Toward great Dhaka: a new urban development paradigm eastward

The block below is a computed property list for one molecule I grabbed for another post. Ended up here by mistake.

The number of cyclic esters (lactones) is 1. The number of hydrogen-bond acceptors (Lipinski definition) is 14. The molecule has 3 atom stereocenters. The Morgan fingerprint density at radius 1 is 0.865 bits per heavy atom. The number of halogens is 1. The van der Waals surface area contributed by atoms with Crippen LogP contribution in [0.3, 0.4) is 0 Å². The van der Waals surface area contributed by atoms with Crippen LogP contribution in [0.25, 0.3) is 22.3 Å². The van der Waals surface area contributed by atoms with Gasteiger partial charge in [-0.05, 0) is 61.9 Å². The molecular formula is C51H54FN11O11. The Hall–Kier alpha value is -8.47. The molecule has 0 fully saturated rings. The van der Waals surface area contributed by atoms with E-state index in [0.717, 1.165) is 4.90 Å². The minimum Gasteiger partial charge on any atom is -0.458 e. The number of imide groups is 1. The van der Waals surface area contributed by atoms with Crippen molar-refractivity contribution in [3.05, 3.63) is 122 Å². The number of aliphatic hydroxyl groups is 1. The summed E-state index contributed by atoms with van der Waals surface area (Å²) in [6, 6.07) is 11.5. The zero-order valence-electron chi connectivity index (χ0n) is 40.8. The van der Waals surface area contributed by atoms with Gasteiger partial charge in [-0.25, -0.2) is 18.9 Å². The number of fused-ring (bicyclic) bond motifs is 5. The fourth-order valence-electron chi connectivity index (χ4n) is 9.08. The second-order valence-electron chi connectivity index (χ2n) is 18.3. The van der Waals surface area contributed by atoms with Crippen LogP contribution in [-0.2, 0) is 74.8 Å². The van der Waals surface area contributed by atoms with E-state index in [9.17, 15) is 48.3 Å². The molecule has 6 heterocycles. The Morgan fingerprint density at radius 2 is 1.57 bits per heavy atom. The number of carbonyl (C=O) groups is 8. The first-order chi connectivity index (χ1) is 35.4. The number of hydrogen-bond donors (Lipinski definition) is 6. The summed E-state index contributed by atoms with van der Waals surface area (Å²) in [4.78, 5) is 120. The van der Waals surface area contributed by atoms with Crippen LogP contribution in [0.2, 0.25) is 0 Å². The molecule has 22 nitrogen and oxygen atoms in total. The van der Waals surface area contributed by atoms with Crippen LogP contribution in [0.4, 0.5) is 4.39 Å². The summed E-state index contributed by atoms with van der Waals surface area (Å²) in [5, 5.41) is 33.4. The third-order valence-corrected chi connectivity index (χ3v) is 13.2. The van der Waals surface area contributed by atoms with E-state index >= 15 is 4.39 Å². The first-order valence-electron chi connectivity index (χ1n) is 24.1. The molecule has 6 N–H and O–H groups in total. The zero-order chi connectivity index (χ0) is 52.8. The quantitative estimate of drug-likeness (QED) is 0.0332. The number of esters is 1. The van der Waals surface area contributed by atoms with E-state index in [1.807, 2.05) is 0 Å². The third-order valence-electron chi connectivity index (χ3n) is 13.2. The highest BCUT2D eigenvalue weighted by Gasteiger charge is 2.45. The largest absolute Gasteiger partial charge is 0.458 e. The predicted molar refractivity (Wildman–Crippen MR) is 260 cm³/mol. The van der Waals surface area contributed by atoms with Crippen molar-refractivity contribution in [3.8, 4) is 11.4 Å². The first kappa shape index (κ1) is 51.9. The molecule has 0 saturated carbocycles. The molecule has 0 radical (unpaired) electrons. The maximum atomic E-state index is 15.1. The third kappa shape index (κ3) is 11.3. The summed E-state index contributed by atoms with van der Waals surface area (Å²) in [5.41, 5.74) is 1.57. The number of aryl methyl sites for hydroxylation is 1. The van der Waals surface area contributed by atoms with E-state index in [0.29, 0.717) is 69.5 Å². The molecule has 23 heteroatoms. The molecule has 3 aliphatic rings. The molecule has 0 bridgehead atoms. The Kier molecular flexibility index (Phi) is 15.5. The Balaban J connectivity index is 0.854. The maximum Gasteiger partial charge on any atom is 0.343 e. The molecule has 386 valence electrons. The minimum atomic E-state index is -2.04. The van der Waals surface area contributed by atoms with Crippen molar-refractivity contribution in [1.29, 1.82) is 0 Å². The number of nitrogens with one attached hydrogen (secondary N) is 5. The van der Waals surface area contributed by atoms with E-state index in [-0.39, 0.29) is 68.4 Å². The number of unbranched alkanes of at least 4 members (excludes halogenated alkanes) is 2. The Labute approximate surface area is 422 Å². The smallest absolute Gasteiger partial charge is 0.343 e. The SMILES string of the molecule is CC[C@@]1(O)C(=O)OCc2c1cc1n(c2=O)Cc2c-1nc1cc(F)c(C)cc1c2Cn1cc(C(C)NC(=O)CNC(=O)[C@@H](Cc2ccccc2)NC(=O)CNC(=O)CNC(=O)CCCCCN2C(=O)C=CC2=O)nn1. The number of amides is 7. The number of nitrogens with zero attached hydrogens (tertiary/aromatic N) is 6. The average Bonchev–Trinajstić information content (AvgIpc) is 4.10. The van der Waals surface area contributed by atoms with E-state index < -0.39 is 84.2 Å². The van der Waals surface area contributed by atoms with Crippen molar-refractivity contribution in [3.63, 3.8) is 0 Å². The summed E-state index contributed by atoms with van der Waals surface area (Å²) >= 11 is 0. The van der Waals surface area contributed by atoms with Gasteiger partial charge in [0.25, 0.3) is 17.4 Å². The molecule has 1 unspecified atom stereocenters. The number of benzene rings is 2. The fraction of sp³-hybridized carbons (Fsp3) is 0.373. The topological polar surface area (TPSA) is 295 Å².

A unique strategic opportunity beckons Bangladesh. Dhaka, the economic powerhouse of the country, stands on the cusp of a dramatic transformation that could make it much more prosperous and livable. Today, Dhaka is prone to flooding, congestion, and messiness, to a point that is clogging its growth. But toward its east, where two major highway corridors will one day intersect, is a vast expanse of largely rural land. And much of it is within 6 kilometers of the most valuable parts of the city. The time to make the most of this eastward opportunity is now. Many parts of East Dhaka are already being developed in a haphazard way at an alarmingly rapid pace. Private developers are buying land and filling it with sand so they can build and sell new houses and apartments. Canals and ponds are disappearing, and the few narrow roads crossing the area are being encroached by construction. This spontaneous development could soon make East Dhaka look like the messy western part of the city, and retrofitting it later will be more difficult and costlier than properly planning and developing it now. Toward Great Dhaka: A New Urban Development Paradigm Eastward seeks to analyze how the opportunity of East Dhaka could be realized. Using state-of-the-art modeling techniques, the study simulates population, housing, economic activity, and commuting times across the 266 unions that constitute Greater Dhaka. It does so under various scenarios for the development of East Dhaka, but always assessing the implications for the entire city. The simulations suggest that pursuing a strategic approach to the development of East Dhaka would make Greater Dhaka a much more productive and livable city than continuing with business as usual. Based on current trends, Greater Dhaka would have a population of 25 million in 2035 and an income per capita of US$8,000 at 2015 prices. However, embracing a strategic approach would add 5 million people to the city. And, it would be a more productive city, with nearly 1.8 million more jobs and an income per capita of more than US$9,200 at 2015 prices, enough to put Dhaka on the map of global cities.